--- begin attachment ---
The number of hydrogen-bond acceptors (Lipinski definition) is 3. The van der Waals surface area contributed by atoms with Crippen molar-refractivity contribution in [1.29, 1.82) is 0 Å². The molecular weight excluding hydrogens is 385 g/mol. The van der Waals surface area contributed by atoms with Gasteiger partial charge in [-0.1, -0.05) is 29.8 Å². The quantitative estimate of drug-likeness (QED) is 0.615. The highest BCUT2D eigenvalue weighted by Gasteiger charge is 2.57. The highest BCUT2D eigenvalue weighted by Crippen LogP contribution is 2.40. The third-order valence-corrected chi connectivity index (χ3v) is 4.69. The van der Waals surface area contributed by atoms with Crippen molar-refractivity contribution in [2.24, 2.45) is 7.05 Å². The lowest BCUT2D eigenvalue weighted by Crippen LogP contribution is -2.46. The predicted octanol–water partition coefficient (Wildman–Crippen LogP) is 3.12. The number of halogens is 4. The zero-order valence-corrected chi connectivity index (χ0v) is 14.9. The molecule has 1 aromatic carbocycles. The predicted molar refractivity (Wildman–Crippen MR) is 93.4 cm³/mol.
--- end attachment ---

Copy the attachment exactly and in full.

The number of hydrogen-bond acceptors (Lipinski definition) is 3. The van der Waals surface area contributed by atoms with Crippen molar-refractivity contribution in [1.29, 1.82) is 0 Å². The molecular weight excluding hydrogens is 385 g/mol. The van der Waals surface area contributed by atoms with Gasteiger partial charge in [-0.1, -0.05) is 29.8 Å². The quantitative estimate of drug-likeness (QED) is 0.615. The highest BCUT2D eigenvalue weighted by Gasteiger charge is 2.57. The highest BCUT2D eigenvalue weighted by Crippen LogP contribution is 2.40. The third-order valence-corrected chi connectivity index (χ3v) is 4.69. The van der Waals surface area contributed by atoms with Crippen molar-refractivity contribution in [2.24, 2.45) is 7.05 Å². The lowest BCUT2D eigenvalue weighted by Crippen LogP contribution is -2.46. The predicted octanol–water partition coefficient (Wildman–Crippen LogP) is 3.12. The number of halogens is 4. The zero-order valence-corrected chi connectivity index (χ0v) is 14.9. The molecule has 1 aromatic carbocycles. The predicted molar refractivity (Wildman–Crippen MR) is 93.4 cm³/mol.